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Brewing

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BoogieMonster
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« Reply #30 on: July 22, 2020, 11:40:16 AM »

I'm probably due an update:

My 1st beer, while lovely at first, has kindof an off-note I still can't place. I've read countless internet articles trying to describe off flavours but with no luck finding something that matches or makes sense. Finding the words to describe it is also not being very successful. It's distinct but also hard to describe. However, it gets you buzzing, and is not a bad beer. I just would love to know how to eliminate this one minor aspect of it. Because...

That note is still there in my 2nd batch, but is not as prevalent, making it a lovely, fruity, dark amber beer to drink... Frankly I love it, and it has a bit more punch than I'd expected. I'd say it's fairly par-for-the-beer-course, and after a draught-sized helping I get plenty tipsy. One thing it lacks is "head", though it is plenty fizzy. And, of course, still that feint off note I'd like to remove completely.. But a huge improvement. (Aging isn't helping on this particular one, but keep reading...)

Though I've now taken a different direction and am trying to produce a German Wheat beer. That effort is coming along nicely "at first taste".

As for the Pineapple brew, I still have some and it seems to be aging very well. It seems better every time I taste it, and any "wild" flavours that it had initially are waning. (I did make a ton of the stuff and seeing as I now have beers also... it's being neglected just enough)

I've kindof just left my Cider to age in a dark corner and at last taste I can say it's millimeters off from a traditional Savannah. Keen on bottling it soon.

Mead... Mead keeps bubbling but the gravity is still very high and it's still very sweet many months on.... I may re-pitch yeast in it soon.

What a great new hobby!

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brianvds
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« Reply #31 on: July 22, 2020, 13:20:09 PM »

Me, I decided it's easier to give up on drinking alcohol than to try achieving any appreciable alcohol content with baker's yeast. Yes, yes, I know, everyone easily gets 10%, but I can't work out how. Mine stubbornly refuses. It galls me to give in to bureaucratic rules like this, but there you go.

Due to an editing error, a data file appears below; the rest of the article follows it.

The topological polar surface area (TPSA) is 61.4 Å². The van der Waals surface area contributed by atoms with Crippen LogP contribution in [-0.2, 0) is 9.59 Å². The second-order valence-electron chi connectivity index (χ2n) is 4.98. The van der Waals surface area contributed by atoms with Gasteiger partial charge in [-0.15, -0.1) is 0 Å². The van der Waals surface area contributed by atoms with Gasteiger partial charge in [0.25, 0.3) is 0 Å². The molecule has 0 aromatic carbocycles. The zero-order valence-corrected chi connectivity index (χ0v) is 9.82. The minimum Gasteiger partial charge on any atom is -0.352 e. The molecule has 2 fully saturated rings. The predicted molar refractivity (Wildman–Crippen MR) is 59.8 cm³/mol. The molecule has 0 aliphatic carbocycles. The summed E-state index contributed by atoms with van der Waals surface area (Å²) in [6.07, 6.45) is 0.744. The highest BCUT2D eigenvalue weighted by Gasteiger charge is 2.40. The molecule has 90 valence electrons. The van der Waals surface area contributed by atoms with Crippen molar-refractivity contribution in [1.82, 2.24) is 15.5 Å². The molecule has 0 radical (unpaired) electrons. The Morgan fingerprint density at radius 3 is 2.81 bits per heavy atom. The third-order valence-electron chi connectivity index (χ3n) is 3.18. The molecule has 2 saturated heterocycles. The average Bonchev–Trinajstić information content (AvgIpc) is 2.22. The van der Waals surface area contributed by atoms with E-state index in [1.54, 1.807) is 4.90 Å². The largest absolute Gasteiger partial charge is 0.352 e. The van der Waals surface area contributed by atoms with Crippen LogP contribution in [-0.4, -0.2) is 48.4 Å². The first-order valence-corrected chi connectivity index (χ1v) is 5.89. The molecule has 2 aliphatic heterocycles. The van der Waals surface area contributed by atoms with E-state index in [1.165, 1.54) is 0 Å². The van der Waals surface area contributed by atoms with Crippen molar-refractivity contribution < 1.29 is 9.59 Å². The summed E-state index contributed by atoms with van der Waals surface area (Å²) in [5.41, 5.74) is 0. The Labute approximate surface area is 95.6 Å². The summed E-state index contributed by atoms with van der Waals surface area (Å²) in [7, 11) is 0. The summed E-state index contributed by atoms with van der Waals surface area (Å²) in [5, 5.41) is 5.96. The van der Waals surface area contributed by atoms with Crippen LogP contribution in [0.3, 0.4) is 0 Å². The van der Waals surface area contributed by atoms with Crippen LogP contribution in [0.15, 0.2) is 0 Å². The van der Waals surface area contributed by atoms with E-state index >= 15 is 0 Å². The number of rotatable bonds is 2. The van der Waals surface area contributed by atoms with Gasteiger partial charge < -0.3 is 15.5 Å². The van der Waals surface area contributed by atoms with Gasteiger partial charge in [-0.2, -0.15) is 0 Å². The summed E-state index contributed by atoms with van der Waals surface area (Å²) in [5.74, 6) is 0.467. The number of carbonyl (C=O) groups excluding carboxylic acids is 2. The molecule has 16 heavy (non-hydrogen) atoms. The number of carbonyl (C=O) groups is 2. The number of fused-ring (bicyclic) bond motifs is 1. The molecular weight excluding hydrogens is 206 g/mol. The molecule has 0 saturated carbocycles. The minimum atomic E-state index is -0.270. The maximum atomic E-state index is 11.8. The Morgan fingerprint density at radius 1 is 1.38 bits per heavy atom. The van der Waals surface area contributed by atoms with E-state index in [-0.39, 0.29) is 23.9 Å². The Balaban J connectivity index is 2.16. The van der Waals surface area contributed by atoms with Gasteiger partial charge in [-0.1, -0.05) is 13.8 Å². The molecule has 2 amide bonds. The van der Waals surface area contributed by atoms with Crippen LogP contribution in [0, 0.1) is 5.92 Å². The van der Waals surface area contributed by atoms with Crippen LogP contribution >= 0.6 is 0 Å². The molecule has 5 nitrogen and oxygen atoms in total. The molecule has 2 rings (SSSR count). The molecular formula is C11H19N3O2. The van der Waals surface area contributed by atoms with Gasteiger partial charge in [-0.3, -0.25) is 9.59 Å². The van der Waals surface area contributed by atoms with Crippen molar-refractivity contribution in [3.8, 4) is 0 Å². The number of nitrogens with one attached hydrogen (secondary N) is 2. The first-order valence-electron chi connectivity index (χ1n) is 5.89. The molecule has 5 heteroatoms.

If I do ever attempt it again, I'm going to go for natural yeast from grapes.
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Rigil Kent
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« Reply #32 on: July 22, 2020, 14:17:13 PM »

Nice going Boogie! Or should I say, nice bru. (get it?)

My attempt at malting barley turned out a disaster - some lactobacillus took over where the yeast should have been, turning the whole pot hugely acidic. Alcohol content was negligible.  

But we persevere and I am now repeating the exercise using corn. Just started sprouting yesterday. The idea is to make whiskey from a green malt.
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BoogieMonster
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« Reply #33 on: July 22, 2020, 14:58:15 PM »

Nice going Boogie! Or should I say, nice bru. (get it?)

Ja hey...

Quote
My attempt at malting barley turned out a disaster - some lactobacillus took over where the yeast should have been, turning the whole pot hugely acidic. Alcohol content was negligible.

But we persevere and I am now repeating the exercise using corn. Just started sprouting yesterday. The idea is to make whiskey from a green malt.

Do you still subject the mash to a boil?
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Rigil Kent
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« Reply #34 on: July 22, 2020, 15:32:42 PM »

Do you still subject the mash to a boil?
I'm going to let the 8kg corn sprout for maybe a week, then mill it wet and unkilned through a Kenwood. Then I'm going to add some water and
incubate the mash at 60 - 65 deg for an hour to try and persuade the starchy endosperm to turn sugary. Any hotter and the amylase may denature.
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BoogieMonster
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« Reply #35 on: July 22, 2020, 15:37:09 PM »

Do you still subject the mash to a boil?
I'm going to let the 8kg corn sprout for maybe a week, then mill it wet and unkilned through a Kenwood. Then I'm going to add some water and
incubate the mash at 60 - 65 deg for an hour to try and persuade the starchy endosperm to turn sugary. Any hotter and the amylase may denature.

For beer you'd boil wort after the mashing (carb -> sugar) step to kill any (esp lacto) bacteria before you infuse with yeast. At that point denaturing the amylase is moot. However I guess in this case you're trying to utilise natural yeast already in the grain?
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Rigil Kent
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« Reply #36 on: July 22, 2020, 15:54:49 PM »

No not trying natural yeast again soon. I'll give it a good dose Pick n Pay yeast this time round. Will try boiling and then pitch once its cool to, say, 40deg.
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